National Friendship Day
Have you heard of National Friendship Day? Yes, we do have a National Friendship Day and it falls on the first Sunday of August every year, and this year, it is on August 1, 2021. Different countries celebrate on various day. Spain celebrates on July 20, Bolivia celebrates on July 23, while Finland celebrates on February 14. National Friendship Day was originated in 1930s by Joyce Hall, founder of Hallmark Cards. It was a marketing strategy at first, but was widely welcomed. It was so popular that United Nations designated July 30 as International Friendship Day.
“A real friend is one who walks in when the rest of the world walks out”
‘No man is an island’. We all need to be with people, and human beings are the most social beings on earth. This is simply a universal fact. During the past 16 months, the pandemic has taken its toll on our physical and mental health. It forced many to sacrifice social connections. In a 2010 meta-analysis by Holt-Lunstad, Smith & Layton, researchers found a strong connection between social relationships and life span. A survey done by Ipsos on behalf of Global News in April 2020 found out that over 50% indicated that physical distancing has left them feeling lonely, and younger Canadian (18-34 years old) are more likely to be experiencing loneliness. The unprecedented drop in different community activities, from volunteering to attending classes, has an impact on Canadian’s Index on Loneliness and Social Isolation (ISLI). In October 2020, a study by Angus Reid Institute indicated that there has an increase of ISLI from 23% to 33%. The study also showed that there was an overall increase in mental health concerns (33% in 2019 vs. 47% in 2020). Thanks to technology that there can still be some sort of connections via digital. According to a study, 71% in 2020 said that they feel more connected through virtual connections. However, in 2021, only 47% said it makes them feel more connected to friends and family, while 47% said it is simply better than nothing. Canadians are longing for face-to-face connections. Interacting in person allows us to focus on the other person, building trust and truly learn and exchange with each other. All that contribute to our mental well-being.
Our society tends to put other relationships in a higher hierarchy, partner, children, parents before friendship. But as mentioned previously, positive friendships have a huge impact on our physical and mental health.
Benefits of friendship
Boost your happiness and immune system
Increases our sense of companionship
Mitigates feelings of loneliness
Reduces your stress
Increases your resiliency
Improves your self-confidence
Reduces your risk of significant mental health issues
Provides support to make constructive changes
‘Friendship’ is in fact very interesting. You may become friends with one person but not with another. There is a chemistry happening. Most of the time, we tend to be better friends with those who are more like us, who share similar world view and have common interests. Friendship is a very unique relationship which is voluntary. Positive friendship can be beneficial to our health, but at the same time, negative friendship can put our health at risk. The older we are, the harder it is to make friends. Think about how you can run to your neighbour, knock on their door and ask your friend to come out and play. You and your friend walk to school and back home together. When people grow up, move around, and develop their own life pathway, friendship is easy to take a hit.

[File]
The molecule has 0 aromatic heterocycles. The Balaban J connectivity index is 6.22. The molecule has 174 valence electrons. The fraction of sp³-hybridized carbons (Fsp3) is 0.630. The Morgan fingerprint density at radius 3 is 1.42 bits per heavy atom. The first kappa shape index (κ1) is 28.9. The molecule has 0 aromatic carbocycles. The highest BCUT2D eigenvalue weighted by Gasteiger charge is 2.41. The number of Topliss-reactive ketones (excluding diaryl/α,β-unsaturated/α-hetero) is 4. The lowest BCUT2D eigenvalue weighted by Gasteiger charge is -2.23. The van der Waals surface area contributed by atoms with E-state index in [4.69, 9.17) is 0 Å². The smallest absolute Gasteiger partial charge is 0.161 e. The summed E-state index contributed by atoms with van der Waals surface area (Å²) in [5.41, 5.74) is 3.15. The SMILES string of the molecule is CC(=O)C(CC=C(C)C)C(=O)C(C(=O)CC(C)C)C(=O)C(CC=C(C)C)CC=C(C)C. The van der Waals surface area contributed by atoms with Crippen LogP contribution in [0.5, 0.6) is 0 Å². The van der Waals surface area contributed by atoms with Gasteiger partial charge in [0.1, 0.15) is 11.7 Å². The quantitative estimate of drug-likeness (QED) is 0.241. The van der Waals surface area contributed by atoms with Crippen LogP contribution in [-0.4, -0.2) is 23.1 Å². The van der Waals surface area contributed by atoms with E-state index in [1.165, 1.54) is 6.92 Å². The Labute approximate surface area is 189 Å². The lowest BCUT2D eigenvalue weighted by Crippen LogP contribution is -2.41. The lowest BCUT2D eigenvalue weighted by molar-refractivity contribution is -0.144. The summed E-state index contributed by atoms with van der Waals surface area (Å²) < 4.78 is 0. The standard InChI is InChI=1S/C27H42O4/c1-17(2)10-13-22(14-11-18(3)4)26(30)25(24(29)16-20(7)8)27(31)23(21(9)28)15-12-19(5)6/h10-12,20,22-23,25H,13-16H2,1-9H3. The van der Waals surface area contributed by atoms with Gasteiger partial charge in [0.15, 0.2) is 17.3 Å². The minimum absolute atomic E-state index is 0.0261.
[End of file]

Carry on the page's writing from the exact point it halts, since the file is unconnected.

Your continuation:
Pete Cafarchio, in his book ‘How to make the friends you’ve always wanted’, states 4 stages of friends:
Acquaintance: You may have a lot of acquaintances that you only share ‘public’ information, and there is little to no trust in them,
Peer friend: You may have many peer friends who you share your interests and opinions, and there is some trust in them,
Close friend: You may have a small number of close friends who you consider as part of your inner circle and who you share similar life goals and values, and there is much more trust in them, and
Best friend: You may only have a very few of them who you share your dreams, intimate details, and built up a very strong level of trust. This relationship requires honesty, loyalty, and commitment to support each other.
The time putting in each of the stages varies. Dr. Jeff Hall at Kansas mentioned that it takes about 50 hours to go from considering someone an acquaintance to a friend and as many as 200 hours to consider somebody a best friend, with the requirement of having that ‘friendship’ chemistry happening.
To build and maintain your social circle is important and needs time and energy. Meeting new friends sometimes can be an intentional process. Start with acquaintance who may eventually be your close friend or best friend. Some possible ways include: join interest class, be a volunteer, take a walk daily and chat with your neighbours, attend community events, dog parks if you have a dog, or be a member of your community block watch.
Nurturing your friendship requires your commitment and genuine attitudes, including be genuinely interest about other person, be ‘present’ when interacting, be attentive and listen, be respectful, keep your friend’s confidential information private, willing to share and disclose, show your gratitude, and be able to meet your friend regularly. We do not need to please someone to maintain a friendship, whereas we need to accept who we are.
Here are a few lines of a song by Jessica Andrews’ ‘I will be there for you’ that I would like to share with you before concluding this article.
Through sorrow, on the darkest night
When there’s heartache deep down inside
Just like a prayer you will be there
And I promise you all my life
Whenever the road is too long
Whenever the wind is too strong
Wherever this journey may lead to
I will be there for you, oh I will be there